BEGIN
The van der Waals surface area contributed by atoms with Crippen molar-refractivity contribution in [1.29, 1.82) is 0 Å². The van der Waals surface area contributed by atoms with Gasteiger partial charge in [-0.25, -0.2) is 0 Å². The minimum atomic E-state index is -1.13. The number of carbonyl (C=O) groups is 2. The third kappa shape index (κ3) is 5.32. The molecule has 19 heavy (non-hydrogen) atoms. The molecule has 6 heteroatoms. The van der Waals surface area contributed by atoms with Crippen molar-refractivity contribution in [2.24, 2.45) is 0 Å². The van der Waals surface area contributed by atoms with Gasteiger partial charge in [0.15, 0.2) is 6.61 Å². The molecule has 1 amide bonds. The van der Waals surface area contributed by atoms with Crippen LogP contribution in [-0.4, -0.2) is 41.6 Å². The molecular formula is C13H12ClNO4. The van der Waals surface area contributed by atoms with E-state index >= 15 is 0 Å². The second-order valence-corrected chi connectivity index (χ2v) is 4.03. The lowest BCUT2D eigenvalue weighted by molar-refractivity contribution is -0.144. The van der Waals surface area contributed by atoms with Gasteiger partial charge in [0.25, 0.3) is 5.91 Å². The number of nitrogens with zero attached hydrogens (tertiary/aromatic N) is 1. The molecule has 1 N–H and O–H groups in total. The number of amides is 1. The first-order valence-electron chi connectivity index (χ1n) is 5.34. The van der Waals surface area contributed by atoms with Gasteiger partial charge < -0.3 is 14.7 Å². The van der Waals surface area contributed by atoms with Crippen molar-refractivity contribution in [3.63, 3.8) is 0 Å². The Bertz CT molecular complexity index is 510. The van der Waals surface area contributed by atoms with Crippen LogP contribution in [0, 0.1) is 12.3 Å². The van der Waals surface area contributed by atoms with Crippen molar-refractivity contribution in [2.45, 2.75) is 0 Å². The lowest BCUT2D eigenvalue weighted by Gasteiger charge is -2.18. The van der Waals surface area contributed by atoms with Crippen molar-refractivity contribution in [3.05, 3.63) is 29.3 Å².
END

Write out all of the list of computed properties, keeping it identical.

The van der Waals surface area contributed by atoms with Crippen molar-refractivity contribution in [1.29, 1.82) is 0 Å². The van der Waals surface area contributed by atoms with Gasteiger partial charge in [-0.25, -0.2) is 0 Å². The minimum atomic E-state index is -1.13. The number of carbonyl (C=O) groups is 2. The third kappa shape index (κ3) is 5.32. The molecule has 19 heavy (non-hydrogen) atoms. The molecule has 6 heteroatoms. The van der Waals surface area contributed by atoms with Crippen molar-refractivity contribution in [2.24, 2.45) is 0 Å². The van der Waals surface area contributed by atoms with Gasteiger partial charge in [0.15, 0.2) is 6.61 Å². The molecule has 1 amide bonds. The van der Waals surface area contributed by atoms with Crippen LogP contribution in [-0.4, -0.2) is 41.6 Å². The molecular formula is C13H12ClNO4. The van der Waals surface area contributed by atoms with E-state index >= 15 is 0 Å². The second-order valence-corrected chi connectivity index (χ2v) is 4.03. The lowest BCUT2D eigenvalue weighted by molar-refractivity contribution is -0.144. The van der Waals surface area contributed by atoms with Gasteiger partial charge in [0.25, 0.3) is 5.91 Å². The number of nitrogens with zero attached hydrogens (tertiary/aromatic N) is 1. The molecule has 1 N–H and O–H groups in total. The number of amides is 1. The first-order valence-electron chi connectivity index (χ1n) is 5.34. The van der Waals surface area contributed by atoms with Gasteiger partial charge < -0.3 is 14.7 Å². The van der Waals surface area contributed by atoms with Crippen molar-refractivity contribution in [3.63, 3.8) is 0 Å². The Bertz CT molecular complexity index is 510. The van der Waals surface area contributed by atoms with Crippen LogP contribution in [0, 0.1) is 12.3 Å². The van der Waals surface area contributed by atoms with Crippen molar-refractivity contribution in [2.45, 2.75) is 0 Å². The lowest BCUT2D eigenvalue weighted by Gasteiger charge is -2.18. The van der Waals surface area contributed by atoms with Crippen molar-refractivity contribution in [3.05, 3.63) is 29.3 Å².